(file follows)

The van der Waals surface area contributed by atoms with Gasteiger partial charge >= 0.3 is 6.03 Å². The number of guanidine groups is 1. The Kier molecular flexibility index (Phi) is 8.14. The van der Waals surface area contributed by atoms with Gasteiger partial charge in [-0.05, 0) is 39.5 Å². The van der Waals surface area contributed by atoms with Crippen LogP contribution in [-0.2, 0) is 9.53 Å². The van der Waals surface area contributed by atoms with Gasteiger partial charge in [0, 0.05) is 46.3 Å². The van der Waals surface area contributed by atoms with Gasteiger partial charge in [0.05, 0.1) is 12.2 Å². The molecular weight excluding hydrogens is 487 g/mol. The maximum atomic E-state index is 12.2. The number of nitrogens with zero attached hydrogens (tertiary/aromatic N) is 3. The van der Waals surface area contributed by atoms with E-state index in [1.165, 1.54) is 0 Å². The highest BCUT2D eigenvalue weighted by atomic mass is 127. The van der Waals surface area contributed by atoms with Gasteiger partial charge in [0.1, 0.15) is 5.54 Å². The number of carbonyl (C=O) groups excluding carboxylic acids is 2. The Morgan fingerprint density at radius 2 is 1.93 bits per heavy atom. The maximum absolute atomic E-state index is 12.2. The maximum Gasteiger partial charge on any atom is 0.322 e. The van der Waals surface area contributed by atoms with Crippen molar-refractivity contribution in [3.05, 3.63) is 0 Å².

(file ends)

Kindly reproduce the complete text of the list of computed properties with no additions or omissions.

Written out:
The van der Waals surface area contributed by atoms with Gasteiger partial charge >= 0.3 is 6.03 Å². The number of guanidine groups is 1. The Kier molecular flexibility index (Phi) is 8.14. The van der Waals surface area contributed by atoms with Gasteiger partial charge in [-0.05, 0) is 39.5 Å². The van der Waals surface area contributed by atoms with Crippen LogP contribution in [-0.2, 0) is 9.53 Å². The van der Waals surface area contributed by atoms with Gasteiger partial charge in [0, 0.05) is 46.3 Å². The van der Waals surface area contributed by atoms with Gasteiger partial charge in [0.05, 0.1) is 12.2 Å². The molecular weight excluding hydrogens is 487 g/mol. The maximum atomic E-state index is 12.2. The number of nitrogens with zero attached hydrogens (tertiary/aromatic N) is 3. The van der Waals surface area contributed by atoms with E-state index in [1.165, 1.54) is 0 Å². The highest BCUT2D eigenvalue weighted by atomic mass is 127. The van der Waals surface area contributed by atoms with Gasteiger partial charge in [0.1, 0.15) is 5.54 Å². The number of carbonyl (C=O) groups excluding carboxylic acids is 2. The Morgan fingerprint density at radius 2 is 1.93 bits per heavy atom. The maximum absolute atomic E-state index is 12.2. The maximum Gasteiger partial charge on any atom is 0.322 e. The van der Waals surface area contributed by atoms with Crippen molar-refractivity contribution in [3.05, 3.63) is 0 Å².